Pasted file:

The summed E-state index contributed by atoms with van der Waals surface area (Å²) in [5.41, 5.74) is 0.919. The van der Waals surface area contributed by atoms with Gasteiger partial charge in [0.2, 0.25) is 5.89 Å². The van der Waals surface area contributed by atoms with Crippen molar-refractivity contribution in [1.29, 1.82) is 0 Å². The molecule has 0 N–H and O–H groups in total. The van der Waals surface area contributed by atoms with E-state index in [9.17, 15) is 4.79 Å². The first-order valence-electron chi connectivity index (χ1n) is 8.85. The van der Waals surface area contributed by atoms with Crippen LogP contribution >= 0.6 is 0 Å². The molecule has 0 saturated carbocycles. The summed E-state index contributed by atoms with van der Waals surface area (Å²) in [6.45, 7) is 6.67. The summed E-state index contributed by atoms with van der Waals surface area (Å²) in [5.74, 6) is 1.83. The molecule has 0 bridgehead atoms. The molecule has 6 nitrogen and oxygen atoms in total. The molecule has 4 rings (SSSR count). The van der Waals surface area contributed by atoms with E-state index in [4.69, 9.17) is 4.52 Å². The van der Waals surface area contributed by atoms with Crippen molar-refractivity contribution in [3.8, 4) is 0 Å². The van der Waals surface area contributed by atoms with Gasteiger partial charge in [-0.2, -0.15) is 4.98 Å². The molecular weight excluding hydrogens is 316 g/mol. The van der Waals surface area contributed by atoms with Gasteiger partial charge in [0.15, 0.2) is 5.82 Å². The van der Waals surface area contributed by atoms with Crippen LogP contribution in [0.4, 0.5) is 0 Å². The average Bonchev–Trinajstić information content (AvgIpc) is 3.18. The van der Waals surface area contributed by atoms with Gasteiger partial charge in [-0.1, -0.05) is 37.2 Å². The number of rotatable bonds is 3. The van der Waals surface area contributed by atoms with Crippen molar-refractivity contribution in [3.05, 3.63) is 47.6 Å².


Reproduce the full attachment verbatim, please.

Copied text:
The summed E-state index contributed by atoms with van der Waals surface area (Å²) in [5.41, 5.74) is 0.919. The van der Waals surface area contributed by atoms with Gasteiger partial charge in [0.2, 0.25) is 5.89 Å². The van der Waals surface area contributed by atoms with Crippen molar-refractivity contribution in [1.29, 1.82) is 0 Å². The molecule has 0 N–H and O–H groups in total. The van der Waals surface area contributed by atoms with E-state index in [9.17, 15) is 4.79 Å². The first-order valence-electron chi connectivity index (χ1n) is 8.85. The van der Waals surface area contributed by atoms with Crippen LogP contribution >= 0.6 is 0 Å². The molecule has 0 saturated carbocycles. The summed E-state index contributed by atoms with van der Waals surface area (Å²) in [6.45, 7) is 6.67. The summed E-state index contributed by atoms with van der Waals surface area (Å²) in [5.74, 6) is 1.83. The molecule has 0 bridgehead atoms. The molecule has 6 nitrogen and oxygen atoms in total. The molecule has 4 rings (SSSR count). The van der Waals surface area contributed by atoms with E-state index in [4.69, 9.17) is 4.52 Å². The van der Waals surface area contributed by atoms with Crippen molar-refractivity contribution in [3.8, 4) is 0 Å². The van der Waals surface area contributed by atoms with Gasteiger partial charge in [-0.2, -0.15) is 4.98 Å². The molecular weight excluding hydrogens is 316 g/mol. The van der Waals surface area contributed by atoms with Gasteiger partial charge in [0.15, 0.2) is 5.82 Å². The van der Waals surface area contributed by atoms with Crippen LogP contribution in [0.4, 0.5) is 0 Å². The average Bonchev–Trinajstić information content (AvgIpc) is 3.18. The van der Waals surface area contributed by atoms with Gasteiger partial charge in [-0.1, -0.05) is 37.2 Å². The number of rotatable bonds is 3. The van der Waals surface area contributed by atoms with Crippen molar-refractivity contribution in [3.05, 3.63) is 47.6 Å².